Add the cherry of showing off achievements & caring too much about social media on top of all these and you’ve got the perfect recipe for a mental health disaster!

3. Makes false promises for you to chase

Hustle culture often makes big promises to its devotees. The gurus of this movement claim their achievements are the result of their unstoppable hustle attitude. People, at times, also presume that the hour they put in is directly proportional to the amount of success in return.

But that’s not always the case! 

False promises cause more harm than good. The same goes for most of the buzz and myths surrounding Hustle Culture. Be it the influencers and advocates of this culture or just someone who made it, no one can guarantee anything based on probabilities. Moreover, what worked for them may not work in your context.

Maybe these promises are simply making profits for the higher-ups, selling books for the big guys, and raising some stock prices — who knows! So, before chasing these promises and dreams, assessing the whole situation and understanding the motives behind them is necessary.

Or maybe, craft your own dreams, and make your own promises!

4. Results in negative work performance & satisfaction

You know how people say “less is more” in certain contexts? Well, when it comes to modern work environments, this saying may be true for a lot of us! 

If you are a higher-up of a company that promotes overtime and “breaking the barrier of 9 to 5” — it’s just making things worse! You’re just fueling a vicious cycle of negative work performance

The image shows the negative impact of overworking, by illustrating and saying overworking hampers productivity. This further solidifies why hustle culture is toxic.
Run, run, run (mindlessly) and watch it fall, fall, fall!

Here’s a brief list of just some ways overworking can backfire:

⚠️ Error rate 

The number of errors tends to be high when people work for too long

⚠️ Inadequate sleep

Working long hours means less sleep time, which eventually hurts the future work quality/performance & increases the sick days of that person

⚠️ Physical issues

Serious health hazards like severe back pain and eye problems are a common phenomenon with overworking, with an increased possibility of strokes and heart diseases for your valuable human resources

⚠️ Mental health

Mental health issues such as stress, frustration, depression, and anxiety can induce as a result of overworking

⚠️ High costs

Company health insurance costs will be soaring high with more and more unhealthy and unhappy employees

⚠️ High turnover

Turnover rates will surely increase as the employees will always be on the lookout for better opportunities elsewhere

And if you are working for yourself and hustling like hell, almost all the pointers mentioned above apply to you as well. On top of that, putting in 16 hours a day behind a project/venture won’t ensure anything as they’re no shortcut to success.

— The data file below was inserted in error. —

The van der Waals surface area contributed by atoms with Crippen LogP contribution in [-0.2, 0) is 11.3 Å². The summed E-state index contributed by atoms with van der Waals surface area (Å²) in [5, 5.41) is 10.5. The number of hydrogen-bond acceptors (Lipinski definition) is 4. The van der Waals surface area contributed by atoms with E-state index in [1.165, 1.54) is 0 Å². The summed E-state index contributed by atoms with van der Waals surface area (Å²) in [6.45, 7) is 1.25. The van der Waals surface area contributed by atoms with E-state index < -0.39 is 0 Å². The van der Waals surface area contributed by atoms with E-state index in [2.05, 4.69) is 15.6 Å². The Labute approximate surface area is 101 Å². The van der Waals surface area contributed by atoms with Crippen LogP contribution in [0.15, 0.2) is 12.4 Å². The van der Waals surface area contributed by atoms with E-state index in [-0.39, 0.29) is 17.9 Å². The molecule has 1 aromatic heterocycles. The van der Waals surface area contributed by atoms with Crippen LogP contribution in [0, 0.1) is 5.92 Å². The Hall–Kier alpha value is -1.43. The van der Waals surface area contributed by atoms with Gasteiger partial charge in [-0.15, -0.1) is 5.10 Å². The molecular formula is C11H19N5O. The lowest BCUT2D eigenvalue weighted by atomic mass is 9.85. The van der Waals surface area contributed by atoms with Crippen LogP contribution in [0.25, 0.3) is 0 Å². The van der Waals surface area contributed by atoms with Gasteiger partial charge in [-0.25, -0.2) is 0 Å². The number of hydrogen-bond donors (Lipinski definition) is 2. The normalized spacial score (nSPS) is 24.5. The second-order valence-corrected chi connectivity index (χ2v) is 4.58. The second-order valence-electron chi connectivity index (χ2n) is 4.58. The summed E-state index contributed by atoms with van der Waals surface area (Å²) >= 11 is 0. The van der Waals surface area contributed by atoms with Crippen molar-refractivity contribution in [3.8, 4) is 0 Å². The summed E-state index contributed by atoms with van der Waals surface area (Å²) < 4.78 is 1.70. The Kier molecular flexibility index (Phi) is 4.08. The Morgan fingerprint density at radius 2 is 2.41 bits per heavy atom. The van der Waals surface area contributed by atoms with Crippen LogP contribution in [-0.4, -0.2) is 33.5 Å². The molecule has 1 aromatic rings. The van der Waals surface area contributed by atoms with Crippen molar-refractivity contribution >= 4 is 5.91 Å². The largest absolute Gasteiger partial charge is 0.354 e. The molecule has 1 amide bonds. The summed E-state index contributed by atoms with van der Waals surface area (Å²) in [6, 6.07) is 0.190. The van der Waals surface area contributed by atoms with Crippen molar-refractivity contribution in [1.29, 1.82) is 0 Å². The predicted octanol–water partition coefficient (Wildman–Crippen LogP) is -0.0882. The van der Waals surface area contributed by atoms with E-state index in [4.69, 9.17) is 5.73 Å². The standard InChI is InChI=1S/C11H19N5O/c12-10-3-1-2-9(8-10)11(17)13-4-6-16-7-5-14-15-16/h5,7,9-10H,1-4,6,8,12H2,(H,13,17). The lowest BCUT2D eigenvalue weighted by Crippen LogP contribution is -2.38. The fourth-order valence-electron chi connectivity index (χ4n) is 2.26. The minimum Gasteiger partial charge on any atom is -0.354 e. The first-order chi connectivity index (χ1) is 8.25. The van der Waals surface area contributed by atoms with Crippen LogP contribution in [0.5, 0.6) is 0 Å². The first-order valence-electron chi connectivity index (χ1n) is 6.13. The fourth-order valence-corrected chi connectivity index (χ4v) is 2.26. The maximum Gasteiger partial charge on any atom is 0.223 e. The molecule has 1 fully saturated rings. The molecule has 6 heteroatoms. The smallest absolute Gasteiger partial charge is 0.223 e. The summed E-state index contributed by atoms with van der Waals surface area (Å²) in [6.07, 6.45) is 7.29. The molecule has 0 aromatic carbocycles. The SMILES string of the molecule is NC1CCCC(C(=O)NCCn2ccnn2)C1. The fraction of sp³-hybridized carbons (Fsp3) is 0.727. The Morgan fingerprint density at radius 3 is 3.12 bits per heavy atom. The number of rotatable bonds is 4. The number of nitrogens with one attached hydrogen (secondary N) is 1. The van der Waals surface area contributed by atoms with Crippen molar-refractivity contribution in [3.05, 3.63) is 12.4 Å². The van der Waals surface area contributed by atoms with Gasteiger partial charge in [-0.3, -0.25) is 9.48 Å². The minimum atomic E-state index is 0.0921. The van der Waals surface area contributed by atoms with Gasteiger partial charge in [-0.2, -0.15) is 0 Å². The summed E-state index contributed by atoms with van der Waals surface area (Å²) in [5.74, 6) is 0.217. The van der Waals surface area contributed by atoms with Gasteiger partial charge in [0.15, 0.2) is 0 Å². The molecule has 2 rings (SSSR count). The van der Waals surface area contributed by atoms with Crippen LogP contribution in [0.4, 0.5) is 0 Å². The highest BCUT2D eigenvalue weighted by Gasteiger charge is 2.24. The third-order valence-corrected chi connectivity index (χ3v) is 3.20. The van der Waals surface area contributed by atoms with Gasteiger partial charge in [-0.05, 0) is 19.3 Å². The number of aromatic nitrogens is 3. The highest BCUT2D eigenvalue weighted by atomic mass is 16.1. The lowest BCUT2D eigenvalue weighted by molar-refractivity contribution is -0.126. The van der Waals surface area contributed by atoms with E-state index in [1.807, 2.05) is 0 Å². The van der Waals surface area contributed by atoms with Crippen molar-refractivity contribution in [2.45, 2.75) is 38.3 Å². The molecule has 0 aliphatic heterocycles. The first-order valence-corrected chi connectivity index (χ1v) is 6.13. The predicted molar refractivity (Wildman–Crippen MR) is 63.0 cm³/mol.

So, instead of working more, start working smart. Prepare a good strategy, stick to it, and work consistently. And if needed, hustle within a limit

5. Excessive hustling and workaholism can be fatal

Let’s start by looking at a few Hustle Culture statistics.

Japan, the most notorious nation in terms of overworking, has a consistent rate of around 2000 deaths per year credited to work-related suicides — according to Statista. There’s even a dedicated term for this phenomenon: Karoshi, which basically translates to death caused by overwork! Japanese people are the flag bearers of this toxic burnout culture, and these statistics clearly show the consequences of taking things too far.

Also, this journal from WHO estimates a 17% higher risk of death from heart disease and a 35% higher chance of facing a stroke for people working 55 hours or more weekly compared to the usual work structure of 35-40 hours per week. They also claim in the study that nearly 745,000 deaths in 2016 caused by strokes and heart problems has a deeper root in workaholism, which is scary and concerning at the same time ⚠️

So, the real question to ask here is:

The current scenario of hustle

Those who are aware of the impact of hustle culture found a breath of fresh air during the COVID-19 pandemic. The rise of “the great resignation” showed that working professionals are finally getting the big picture — the toxicity of hustle culture. They’re gradually putting an end to mindless work, modern slavery, unfair treatment at work, and all the things in between

People are more aware than ever about their vacations and paid leaves so they don’t get burnt out. There’s even an experiment of 4-day work weeks around the work, which further solidifies the extent to which people are thinking about work hours and productivity (although some 4-day work week companies are going above 10 hours a day, which in my opinion is not acceptable as well). 

The global surge in anxiety, depression, and overall mental health issues especially after the pandemic also affected working professionals and entrepreneurs alike. Mental health has always been overlooked in contrast with physical health — more so in underdeveloped and developing countries. 

But over time, people around the globe are taking these seriously. They are acknowledging the impact of toxic work culture and workaholism on a person mentally and psychologically.

This is a big step toward building a more healthy and contended generation that works the work, talks the talk, and enjoys life as well

Wrapping up

So, what’s your take on the matter? Is hustle culture toxic?

If you ask me, I’ll say this to wrap things up —

Do hustle if you want, and it’s also cool if you don’t. Let’s just agree to take a step back when there’s toxicity growing around it — that’s all!

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M. Asif Jamil
M. Asif Jamil

M. Asif Jamil is a cosmic wanderer who's fueled by coffee and chocolate. He likes to write about marketing, branding, psychology, copywriting, contemporary society, WordPress, personal finance, cinema, and everything in between.